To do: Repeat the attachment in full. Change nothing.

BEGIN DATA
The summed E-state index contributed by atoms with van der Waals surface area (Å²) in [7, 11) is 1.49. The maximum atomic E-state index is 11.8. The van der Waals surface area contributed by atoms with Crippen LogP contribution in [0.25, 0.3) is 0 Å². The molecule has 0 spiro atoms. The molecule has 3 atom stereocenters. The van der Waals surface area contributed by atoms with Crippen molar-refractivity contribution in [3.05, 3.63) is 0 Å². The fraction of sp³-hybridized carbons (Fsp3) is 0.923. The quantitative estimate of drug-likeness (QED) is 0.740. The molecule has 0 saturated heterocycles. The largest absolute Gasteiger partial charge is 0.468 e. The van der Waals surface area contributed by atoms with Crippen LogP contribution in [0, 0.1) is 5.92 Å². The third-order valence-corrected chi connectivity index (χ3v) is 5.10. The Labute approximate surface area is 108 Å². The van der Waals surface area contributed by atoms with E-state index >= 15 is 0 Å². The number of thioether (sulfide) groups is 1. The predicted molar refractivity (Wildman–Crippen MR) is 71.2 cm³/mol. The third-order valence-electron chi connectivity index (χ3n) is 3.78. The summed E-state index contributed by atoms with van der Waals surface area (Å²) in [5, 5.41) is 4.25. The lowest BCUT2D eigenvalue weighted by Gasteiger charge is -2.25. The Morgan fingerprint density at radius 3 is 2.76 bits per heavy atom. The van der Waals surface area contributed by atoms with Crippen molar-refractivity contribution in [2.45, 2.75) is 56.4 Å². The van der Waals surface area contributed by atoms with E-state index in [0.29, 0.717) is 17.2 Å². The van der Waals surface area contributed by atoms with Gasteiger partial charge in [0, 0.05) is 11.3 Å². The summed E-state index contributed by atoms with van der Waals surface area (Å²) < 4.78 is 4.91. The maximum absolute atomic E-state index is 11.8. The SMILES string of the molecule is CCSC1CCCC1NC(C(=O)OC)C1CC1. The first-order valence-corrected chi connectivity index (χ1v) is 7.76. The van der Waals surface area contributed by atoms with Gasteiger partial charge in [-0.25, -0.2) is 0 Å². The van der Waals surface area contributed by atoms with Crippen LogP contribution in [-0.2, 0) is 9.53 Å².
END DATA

The summed E-state index contributed by atoms with van der Waals surface area (Å²) in [7, 11) is 1.49. The maximum atomic E-state index is 11.8. The van der Waals surface area contributed by atoms with Crippen LogP contribution in [0.25, 0.3) is 0 Å². The molecule has 0 spiro atoms. The molecule has 3 atom stereocenters. The van der Waals surface area contributed by atoms with Crippen molar-refractivity contribution in [3.05, 3.63) is 0 Å². The fraction of sp³-hybridized carbons (Fsp3) is 0.923. The quantitative estimate of drug-likeness (QED) is 0.740. The molecule has 0 saturated heterocycles. The largest absolute Gasteiger partial charge is 0.468 e. The van der Waals surface area contributed by atoms with Crippen LogP contribution in [0, 0.1) is 5.92 Å². The third-order valence-corrected chi connectivity index (χ3v) is 5.10. The Labute approximate surface area is 108 Å². The van der Waals surface area contributed by atoms with E-state index >= 15 is 0 Å². The number of thioether (sulfide) groups is 1. The predicted molar refractivity (Wildman–Crippen MR) is 71.2 cm³/mol. The third-order valence-electron chi connectivity index (χ3n) is 3.78. The summed E-state index contributed by atoms with van der Waals surface area (Å²) in [5, 5.41) is 4.25. The lowest BCUT2D eigenvalue weighted by Gasteiger charge is -2.25. The Morgan fingerprint density at radius 3 is 2.76 bits per heavy atom. The van der Waals surface area contributed by atoms with Crippen molar-refractivity contribution in [2.45, 2.75) is 56.4 Å². The van der Waals surface area contributed by atoms with E-state index in [0.29, 0.717) is 17.2 Å². The van der Waals surface area contributed by atoms with Gasteiger partial charge in [0, 0.05) is 11.3 Å². The summed E-state index contributed by atoms with van der Waals surface area (Å²) < 4.78 is 4.91. The maximum absolute atomic E-state index is 11.8. The SMILES string of the molecule is CCSC1CCCC1NC(C(=O)OC)C1CC1. The first-order valence-corrected chi connectivity index (χ1v) is 7.76. The van der Waals surface area contributed by atoms with Gasteiger partial charge in [-0.25, -0.2) is 0 Å². The van der Waals surface area contributed by atoms with Crippen LogP contribution in [-0.2, 0) is 9.53 Å².